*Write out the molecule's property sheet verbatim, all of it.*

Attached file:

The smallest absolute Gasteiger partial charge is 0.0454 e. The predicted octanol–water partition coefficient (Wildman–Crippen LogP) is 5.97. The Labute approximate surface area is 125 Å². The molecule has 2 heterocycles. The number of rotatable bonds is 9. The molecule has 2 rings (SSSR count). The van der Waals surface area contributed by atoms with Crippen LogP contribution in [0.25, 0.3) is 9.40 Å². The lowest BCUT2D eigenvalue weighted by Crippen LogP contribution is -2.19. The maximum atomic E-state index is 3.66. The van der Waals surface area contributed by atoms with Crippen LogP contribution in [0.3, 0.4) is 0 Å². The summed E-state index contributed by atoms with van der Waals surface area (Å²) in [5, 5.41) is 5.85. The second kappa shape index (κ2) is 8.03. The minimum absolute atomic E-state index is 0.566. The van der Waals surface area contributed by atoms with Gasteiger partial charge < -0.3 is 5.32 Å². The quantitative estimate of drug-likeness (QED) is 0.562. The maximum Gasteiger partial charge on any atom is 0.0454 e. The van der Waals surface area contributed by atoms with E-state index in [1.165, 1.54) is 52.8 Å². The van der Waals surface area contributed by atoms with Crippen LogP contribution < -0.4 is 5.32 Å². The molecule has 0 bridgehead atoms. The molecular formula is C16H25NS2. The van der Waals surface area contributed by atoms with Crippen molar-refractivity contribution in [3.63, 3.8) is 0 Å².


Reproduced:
The smallest absolute Gasteiger partial charge is 0.0454 e. The predicted octanol–water partition coefficient (Wildman–Crippen LogP) is 5.97. The Labute approximate surface area is 125 Å². The molecule has 2 heterocycles. The number of rotatable bonds is 9. The molecule has 2 rings (SSSR count). The van der Waals surface area contributed by atoms with Crippen LogP contribution in [0.25, 0.3) is 9.40 Å². The lowest BCUT2D eigenvalue weighted by Crippen LogP contribution is -2.19. The maximum atomic E-state index is 3.66. The van der Waals surface area contributed by atoms with Crippen LogP contribution in [0.3, 0.4) is 0 Å². The summed E-state index contributed by atoms with van der Waals surface area (Å²) in [5, 5.41) is 5.85. The second kappa shape index (κ2) is 8.03. The minimum absolute atomic E-state index is 0.566. The van der Waals surface area contributed by atoms with Gasteiger partial charge < -0.3 is 5.32 Å². The quantitative estimate of drug-likeness (QED) is 0.562. The maximum Gasteiger partial charge on any atom is 0.0454 e. The van der Waals surface area contributed by atoms with E-state index in [1.165, 1.54) is 52.8 Å². The van der Waals surface area contributed by atoms with Crippen LogP contribution < -0.4 is 5.32 Å². The molecule has 0 bridgehead atoms. The molecular formula is C16H25NS2. The van der Waals surface area contributed by atoms with Crippen molar-refractivity contribution in [3.63, 3.8) is 0 Å².